Coping With Your Tween’s Dynamic Moods

Living with a tween can feel like riding an emotional roller coaster. Here’s how to rise above and be the parent your tween needs.

moody tween

The tween years, from roughly 8 through 12 years of age, are characterized by big, shifting emotions and an inability to channel those feelings effectively. If you thought you were out of the woods when the toddler phase was over, welcome to tweendom: the stage of toddler-sized feelings about teenager-like situations. Here’s how to cope.

Understand Why This Stage is so Emotional

While it’s not a panacea to know why our kids are acting as they are – let’s face it, irritating behavior is still irritating behavior! Knowing the physiological causes can allow us to take a deep breath, de-personalize the situation, and blame the stage instead of the child. Two primary changes are happening during the tween years:

  1. Brain Changes: The emotional center of the brain, called the amygdala, is growing rapidly during the tween years, reaching its peak size by age 11. Unfortunately, the part of the brain that controls impulsive messages from the amygdala, the prefrontal cortex, is functioning poorly at this point in development. As a result, your child has a brain region that’s picking up on every little stimulus and reacting with extreme messages (“How terrifying!” “This is horribly boring!” “I’m so angry” and so on) without the filter you and I have in our adult brains. In terms of brain function, it’s similar to being drunk – and we all know the emotional decisions that are made in that state!
  2. Hormonal Shifts: It may feel like puberty is a ways off but, in fact, the first hormonal change happens around eight years of age, when the adrenal glands begin creating a variety of androgens. The next stage of puberty, when physical signs of puberty appear, can begin as early as nine years of age. In other words, tweens are experiencing a torrent of hormones that may be unsettling their emotional reactions against their will.

Foster Practices that Keep You Centered

It’s super easy to get caught up in the maelstrom of a tween’s changing moods – especially since they vent so much of their pent-up energy directly onto us! While natural, it’s counterproductive to model everything we don’t want to see our kids doing (read: shouting, making things personal, acting unhinged) and then feel guilty about our behavior for hours – or days – afterward.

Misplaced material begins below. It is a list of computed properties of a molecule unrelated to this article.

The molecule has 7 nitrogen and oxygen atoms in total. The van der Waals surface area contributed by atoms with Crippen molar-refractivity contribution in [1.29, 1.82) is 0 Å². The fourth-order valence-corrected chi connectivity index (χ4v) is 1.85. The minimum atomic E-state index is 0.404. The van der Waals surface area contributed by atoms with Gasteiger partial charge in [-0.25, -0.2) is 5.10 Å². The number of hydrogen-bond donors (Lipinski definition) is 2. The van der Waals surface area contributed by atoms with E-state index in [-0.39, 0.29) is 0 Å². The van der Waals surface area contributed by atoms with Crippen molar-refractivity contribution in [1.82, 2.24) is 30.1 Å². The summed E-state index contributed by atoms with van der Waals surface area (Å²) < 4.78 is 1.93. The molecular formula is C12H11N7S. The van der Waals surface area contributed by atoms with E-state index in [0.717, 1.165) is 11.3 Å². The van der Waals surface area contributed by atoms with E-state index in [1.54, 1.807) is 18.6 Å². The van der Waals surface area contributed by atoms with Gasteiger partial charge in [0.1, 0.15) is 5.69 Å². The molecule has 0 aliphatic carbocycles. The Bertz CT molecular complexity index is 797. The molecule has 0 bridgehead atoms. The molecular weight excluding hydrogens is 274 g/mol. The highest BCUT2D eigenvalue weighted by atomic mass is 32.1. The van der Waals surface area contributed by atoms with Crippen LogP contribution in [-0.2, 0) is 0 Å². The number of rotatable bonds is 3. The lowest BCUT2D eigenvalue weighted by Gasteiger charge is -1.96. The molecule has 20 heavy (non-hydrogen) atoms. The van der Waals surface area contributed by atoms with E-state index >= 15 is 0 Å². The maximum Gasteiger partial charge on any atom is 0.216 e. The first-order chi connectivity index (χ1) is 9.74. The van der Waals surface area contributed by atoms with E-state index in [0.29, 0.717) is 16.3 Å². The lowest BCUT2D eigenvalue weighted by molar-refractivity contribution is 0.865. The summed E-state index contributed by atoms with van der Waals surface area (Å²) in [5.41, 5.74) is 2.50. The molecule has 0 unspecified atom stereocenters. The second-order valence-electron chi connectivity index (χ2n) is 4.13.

Staying centered is key to avoiding this pattern, and daily practices called ”certainty anchors” by author Jonathan Fields can help us reach that goal. Certainty anchors include meditating, exercising, journaling, creating, and debriefing with a trusted friend. Whatever the form, all certainty anchors are done daily, allowing us to count on them even when we don’t know what mood our tween will be tossing around the house.

Finding the right certainty anchor for you is a trial and error process. You might start with one that worked in the past for you, or one that has long intrigued you. Stick with that certainty anchor for a full 14 days before declaring it a failure. You might need to experiment with the time of day and/or length of engaging in the certainty anchor before giving up on it. Researchers have found that when we try new habits, we often take on too much and in a manner that totally upends our usual schedule, leading to failure. The best certainty anchors, then, are brief, interesting, and fit naturally into our lives.

Aim to be an Empathic, Nonjudgmental Listener

With a certainty anchor in place, we’re in a much better place to be present with our tween without riding the emotional roller coaster alongside them. In other words, we can be the type of listener that our tweens need the most: one who doesn’t judge, doesn’t try to fix things, and who genuinely hears what is being said.

When I’m sitting with my 8-year-old daughter after a rough day at school, I try to channel my favorite people to talk to. These people say variations on four key phrases:

  • “It sounds like that hurt.”
  • “I’m sorry you feel that way.”
  • “I’m hearing you say…”
  • “If you need me, I’m here.”

In the world of clinical psychology, that’s client-centered therapy speak. And it works.

Importantly, while our parental nature is to go into fix-it mode – and believe me, I’m a fix-it gal to the extreme – that’s not what our tween wants nor needs. This is the stage when they’re actively reflecting on their competencies, and little undermines their confidence more than us doing things for them. They hopefully will choose to involve us in their problem-solving and strategizing, which is terrific for both bonding and modeling, but that needs to be their choice – and they rarely make that choice unless we’ve first listened empathically and non-judgmentally.

Seek Professional Guidance, If Needed

While strong and rapidly-changing emotions are common in tweens, if your child’s negative moods are persistent, impairing their functioning at school or with friends, or you simply feel like something’s not right, it never hurts to ask for a professional opinion, such as from your child’s pediatrician. Professionals can offer a sense of the norms and expectations for each age, and perform further evaluation and/or offer referrals if needed. I’ve found it to be much more stressful to wonder if something’s wrong than to simply ask a trained and trusted professional to weigh in – and we all know the tween years are stressful enough as it is!

Final Thoughts

All in all, the tween years are indeed a bit of an emotional battleground, but if you can keep yourself grounded and present to the greatest extent possible, your relationship and your child will be all the stronger for the bumpy journey.